Tuesday, July 28, 2020

CAFC tackles Eleventh Amendment immunity in GENSETIX, INC. v. BAYLOR COLLEGE OF MEDICINE

The outcome:

The District
Court for the Southern District of Texas determined that
the Eleventh Amendment barred joinder of UT as an involuntary plaintiff. Gensetix, Inc. v. Baylor Coll. of Med., 354
F. Supp. 3d 759, 766 (S.D. Tex. 2018). The court also concluded that, under Rule 19(b), the suit could not proceed in
UT’s absence. Id. at 773–74. Accordingly, the court dismissed the suit. This appeal followed. For the reasons
stated below, we affirm-in-part, reverse-in-part, and remand.

Some relevant text:

Gensetix’s attempt to limit the Eleventh Amendment
to its text—i.e., to cases “against” a state—is contrary to
Supreme Court guidance. “[T]he sovereign immunity reflected in (rather
than created by) the Eleventh Amendment transcends the narrow text of the Amendment itself.”
Coll. Sav. Bank v. Fla. Prepaid Postsecondary Ed. Expense
Bd., 527 U.S. 666, 687 n.5 (1999). The Supreme Court has
“understood the Eleventh Amendment to stand not so
much for what it says, but for the presupposition . . . which
it confirms.” Seminole Tribe of Fla. v. Fla., 517 U.S. 44, 54
(1996) (quoting Blatchford v. Native Vill. of Noatak, 501
U.S. 775, 779 (1991)). Importantly, the Court has made
clear that “[t]he Eleventh Amendment does not exist solely
in order to prevent federal-court judgments that must be
paid out of a State’s treasury; it also serves to avoid the
indignity of subjecting a State to the coercive process of judicial
tribunals at the instance of private parties.” Seminole Tribe, 517 U.S. at 58 (citations and internal quotation
marks omitted).

Gensetix provides no basis for suggesting that these
principles are inapplicable in cases where the state is
joined as an involuntary plaintiff. Indeed, Gensetix’s reliance on our decision in Regents of UC is misplaced. Regents
of UC involved a suit initiated by the University of California in the Northern District of California. 119 F.3d
at 1559.


Gensetix erroneously reads Regents of UC to broadly
hold that Eleventh Amendment immunity is inapplicable
in all cases where the state is a plaintiff (even if involuntarily) and there are no counterclaims against the state.
But Regents of UC did not create a rule whereby parties
may drag a sovereign into the federal court system against
its will simply because there is no claim “against” the sovereign.


In sum, neither Supreme Court case law, nor the decisions of this circuit or our sister circuits, support Gensetix’s
arguments that, absent waiver, a sovereign may be joined
as an involuntary plaintiff under Rule 19(a). Accordingly,
we affirm the district court’s conclusion that UT may not
be joined as an involuntary plaintiff.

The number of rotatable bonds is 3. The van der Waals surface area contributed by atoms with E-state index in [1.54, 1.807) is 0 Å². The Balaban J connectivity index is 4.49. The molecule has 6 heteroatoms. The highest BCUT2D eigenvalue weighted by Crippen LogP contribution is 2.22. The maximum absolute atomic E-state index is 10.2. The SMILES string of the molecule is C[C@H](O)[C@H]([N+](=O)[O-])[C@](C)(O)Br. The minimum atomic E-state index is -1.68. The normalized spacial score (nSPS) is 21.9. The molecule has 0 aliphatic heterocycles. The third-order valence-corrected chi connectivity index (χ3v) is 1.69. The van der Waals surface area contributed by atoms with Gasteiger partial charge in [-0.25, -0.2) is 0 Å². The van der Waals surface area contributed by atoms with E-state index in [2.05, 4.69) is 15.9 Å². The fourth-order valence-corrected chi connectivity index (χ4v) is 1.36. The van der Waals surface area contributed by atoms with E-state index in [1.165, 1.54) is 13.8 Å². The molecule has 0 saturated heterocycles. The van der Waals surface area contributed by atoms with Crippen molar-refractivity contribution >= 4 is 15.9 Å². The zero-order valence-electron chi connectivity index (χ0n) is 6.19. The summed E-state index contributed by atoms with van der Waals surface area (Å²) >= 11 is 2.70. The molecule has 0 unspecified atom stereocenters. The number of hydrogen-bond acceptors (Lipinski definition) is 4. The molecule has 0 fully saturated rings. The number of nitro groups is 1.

We next consider whether the district court properly
concluded that this case cannot proceed in UT’s absence. A
district court’s analysis under Rule 19(b) is a matter of regional circuit law. Univ. of Utah v. Max-Planck-Gesellschaft zur Forderung der Wissenschaften E.V., 734 F.3d
1315, 1320 (Fed. Cir. 2013). The Fifth Circuit reviews a
district court’s decision to dismiss a suit pursuant to the
Rule 19(b) inquiry for abuse of discretion. Hood v. City of
Memphis, 570 F.3d 625, 628 (5th Cir. 2009). “Determining
whether [a suit should be dismissed in the absence of a required party] is a highly-practical, fact-based endeavor,
and . . . a district court will ordinarily be in a better position
to make a Rule 19 decision than a circuit court would be.”
Id. (internal citations omitted).7 “A district court abuses
its discretion if it: (1) relies on clearly erroneous factual
findings; (2) relies on erroneous conclusions of law; or
(3) misapplies the law to the facts.” In re Volkswagen of
Am., Inc., 545 F.3d 304, 310 (5th Cir. 2008) (en banc)).


The proper analysis of the Rule 19(b) factors is far more
nuanced than the district court’s. As to the prejudice to
UT, the interests of UT and Gensetix are aligned. Despite
UT’s sovereign status, given Gensetix’s identical interest
in the validity of the patents-in-suit, any prejudice to UT is
greatly reduced. There is also no risk of multiple suits because, under the express terms of the parties’ agreement,
UT may not sue Baylor once Gensetix has commenced litigation. And, as an exclusive licensee with less than all substantial rights in the patents-in-suit, Gensetix cannot
enforce its patent rights without the court allowing the suit
to proceed in UT’s absence. Given this clear factual record,
we conclude that it was an abuse of discretion to find that
the suit may not proceed in UT’s absence. Accordingly, we
reverse the district court on this point.

Judge Newman disagreed, in part:

The panel majority holds that the Board of Regents of
the University of Texas System (“the University” or “UT”)
has Eleventh Amendment immunity that shields it from
involuntary joinder in this infringement suit against Baylor College of Medicine and others. Respectfully, I disagree.


Just as the State must pay its bills, it also must comply
with its contracts. The purpose of the Eleventh Amendment is to shield a State’s sovereign functions of governance from judicial oversight in federal courts. See William
A. Fletcher, The Eleventh Amendment: Unfinished Business, 75 Notre Dame L. Rev. 843, 854 (2000). When a State
agency enters into commercial transactions, it is subject to
the rules of commerce.


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